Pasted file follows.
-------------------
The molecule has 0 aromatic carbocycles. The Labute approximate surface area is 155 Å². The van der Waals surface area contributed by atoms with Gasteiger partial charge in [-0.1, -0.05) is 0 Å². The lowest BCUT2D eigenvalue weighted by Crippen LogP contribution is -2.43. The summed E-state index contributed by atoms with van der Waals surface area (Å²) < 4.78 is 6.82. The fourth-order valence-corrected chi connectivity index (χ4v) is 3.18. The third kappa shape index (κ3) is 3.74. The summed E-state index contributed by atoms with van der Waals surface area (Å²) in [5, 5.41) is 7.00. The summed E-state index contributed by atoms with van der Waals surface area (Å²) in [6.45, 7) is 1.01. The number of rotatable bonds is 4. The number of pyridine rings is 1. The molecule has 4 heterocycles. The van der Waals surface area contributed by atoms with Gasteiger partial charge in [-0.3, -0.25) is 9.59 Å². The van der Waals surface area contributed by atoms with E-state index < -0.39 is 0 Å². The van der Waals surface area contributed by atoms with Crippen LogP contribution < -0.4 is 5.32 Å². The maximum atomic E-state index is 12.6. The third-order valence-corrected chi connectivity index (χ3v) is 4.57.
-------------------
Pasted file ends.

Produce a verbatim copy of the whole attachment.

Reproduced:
The molecule has 0 aromatic carbocycles. The Labute approximate surface area is 155 Å². The van der Waals surface area contributed by atoms with Gasteiger partial charge in [-0.1, -0.05) is 0 Å². The lowest BCUT2D eigenvalue weighted by Crippen LogP contribution is -2.43. The summed E-state index contributed by atoms with van der Waals surface area (Å²) < 4.78 is 6.82. The fourth-order valence-corrected chi connectivity index (χ4v) is 3.18. The third kappa shape index (κ3) is 3.74. The summed E-state index contributed by atoms with van der Waals surface area (Å²) in [5, 5.41) is 7.00. The summed E-state index contributed by atoms with van der Waals surface area (Å²) in [6.45, 7) is 1.01. The number of rotatable bonds is 4. The number of pyridine rings is 1. The molecule has 4 heterocycles. The van der Waals surface area contributed by atoms with Gasteiger partial charge in [-0.3, -0.25) is 9.59 Å². The van der Waals surface area contributed by atoms with E-state index < -0.39 is 0 Å². The van der Waals surface area contributed by atoms with Crippen LogP contribution < -0.4 is 5.32 Å². The maximum atomic E-state index is 12.6. The third-order valence-corrected chi connectivity index (χ3v) is 4.57.